top of page

How Our Books Support the Neurodivergent Reader

Do you know what it means to be neurodivergent? Neurodiversity is the idea that there are many different ways to think and learn and that we should embrace the differences of others, instead of expecting everyone to be the same. It means treating people as individuals and not labeling them based on their symptoms or diagnoses. By supporting neurodiversity, we’re making our schools, workplaces, communities and lives more welcoming to people with autism, ADHD, dyslexia and other neurodivergent conditions.

Defining Neurodivergent

Neurodivergent refers to people who's brains (or minds) work differently than neuroscientists says it is supposed to work. There are many types of neurodiverse people. Honestly, most of us fall on a spectrum somewhere.

As leaders in education continue to push new teaching methods that attempt to reach the neurodiverse learner, many students are stuck with traditional teaching strategies that only benefit the neurotypical Lerner. However, studies show that neurodiverse learning strategies also benefit neurotypical students as much as they help neurodiverse learners. At Tabletop Publishing we feel that our materials should be focused on the neurodiverse readers first, but everyone can enjoy our materials!

Why Neurodiversity Matters

The term neurodiversity was coined by Judy Singer in her 1998 book, Neurodiversity: A New Way of Thinking About Individuals Who Think Differently. The word is a combination of the words neurological and diversity. Singer's intention with the term was to move society away from seeing neurological differences as inherently negative. And boy did she succeed! Today, almost everyone can relate to the term neurodiverse, from ADHD, dyslexia, Sensory Processing disorder, autism, or even other learning disabilities.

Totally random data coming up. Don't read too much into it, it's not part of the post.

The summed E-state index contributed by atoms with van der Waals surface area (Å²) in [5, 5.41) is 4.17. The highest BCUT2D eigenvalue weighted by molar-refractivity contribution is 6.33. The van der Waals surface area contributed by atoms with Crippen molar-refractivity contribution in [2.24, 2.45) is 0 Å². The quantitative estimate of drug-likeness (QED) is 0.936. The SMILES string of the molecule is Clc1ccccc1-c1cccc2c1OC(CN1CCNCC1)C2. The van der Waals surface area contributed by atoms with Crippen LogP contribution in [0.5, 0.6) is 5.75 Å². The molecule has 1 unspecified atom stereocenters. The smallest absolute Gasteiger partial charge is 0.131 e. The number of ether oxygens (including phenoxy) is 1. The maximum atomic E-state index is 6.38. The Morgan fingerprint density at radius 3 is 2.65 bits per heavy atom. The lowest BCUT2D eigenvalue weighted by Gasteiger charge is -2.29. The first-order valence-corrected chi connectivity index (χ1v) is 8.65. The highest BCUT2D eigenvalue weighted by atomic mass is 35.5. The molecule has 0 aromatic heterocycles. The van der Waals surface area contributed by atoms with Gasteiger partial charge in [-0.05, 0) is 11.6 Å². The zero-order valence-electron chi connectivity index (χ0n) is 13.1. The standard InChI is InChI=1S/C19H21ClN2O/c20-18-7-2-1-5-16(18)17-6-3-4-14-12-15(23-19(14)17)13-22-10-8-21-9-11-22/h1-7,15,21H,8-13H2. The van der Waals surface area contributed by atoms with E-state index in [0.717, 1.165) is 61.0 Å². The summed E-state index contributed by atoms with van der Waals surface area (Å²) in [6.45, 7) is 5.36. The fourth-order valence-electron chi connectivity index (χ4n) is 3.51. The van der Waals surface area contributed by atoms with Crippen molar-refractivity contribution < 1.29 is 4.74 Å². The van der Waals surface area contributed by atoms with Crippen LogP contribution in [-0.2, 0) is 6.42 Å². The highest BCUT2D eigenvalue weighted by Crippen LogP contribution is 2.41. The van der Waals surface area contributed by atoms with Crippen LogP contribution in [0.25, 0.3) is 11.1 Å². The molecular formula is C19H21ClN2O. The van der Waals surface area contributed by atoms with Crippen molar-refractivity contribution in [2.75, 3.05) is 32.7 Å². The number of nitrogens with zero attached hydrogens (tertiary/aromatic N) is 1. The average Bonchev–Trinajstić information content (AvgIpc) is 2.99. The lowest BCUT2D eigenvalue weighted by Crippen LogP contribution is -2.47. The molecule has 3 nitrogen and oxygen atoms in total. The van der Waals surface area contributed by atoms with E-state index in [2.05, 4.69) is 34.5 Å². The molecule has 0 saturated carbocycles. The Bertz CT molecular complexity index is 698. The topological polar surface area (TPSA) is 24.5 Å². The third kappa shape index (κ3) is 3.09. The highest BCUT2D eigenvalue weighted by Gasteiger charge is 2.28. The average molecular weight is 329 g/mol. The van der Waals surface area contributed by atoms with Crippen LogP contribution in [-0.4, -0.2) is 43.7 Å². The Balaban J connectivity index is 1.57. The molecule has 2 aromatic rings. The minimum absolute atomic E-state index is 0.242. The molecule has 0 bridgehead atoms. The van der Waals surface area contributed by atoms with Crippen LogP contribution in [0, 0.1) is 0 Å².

Neurodiversity describes the fact that people are born with different brains and those differences can be associated with the way they think, act, learn, speak, see or hear. These differences are called neurotypes. The neurotypes we're most familiar with in society are autism spectrum disorder (ASD) and attention deficit hyperactivity disorder (ADHD). But many more groups of people fall into the neurodiverse definition. As education becomes more progressive teachers are learning to pinpoint lessons and assignments to the individual s

How We Can Support Neurodiversity in Our Books

Our books are designed to engage neurodivergent readers. We use specialized fonts to make reading easier. We add interactive questions and activities throughout our books to keep kids focused even when they are prone to distraction. We include graphics and illustrations to inspire creative minds and print QR codes inside the book to give you a little extra digital support!

All of those elements can be found in our regular printed storybooks, however, we also have interactive storybooks that allow kids to write, draw, and be part of the story process as they read our book!


bottom of page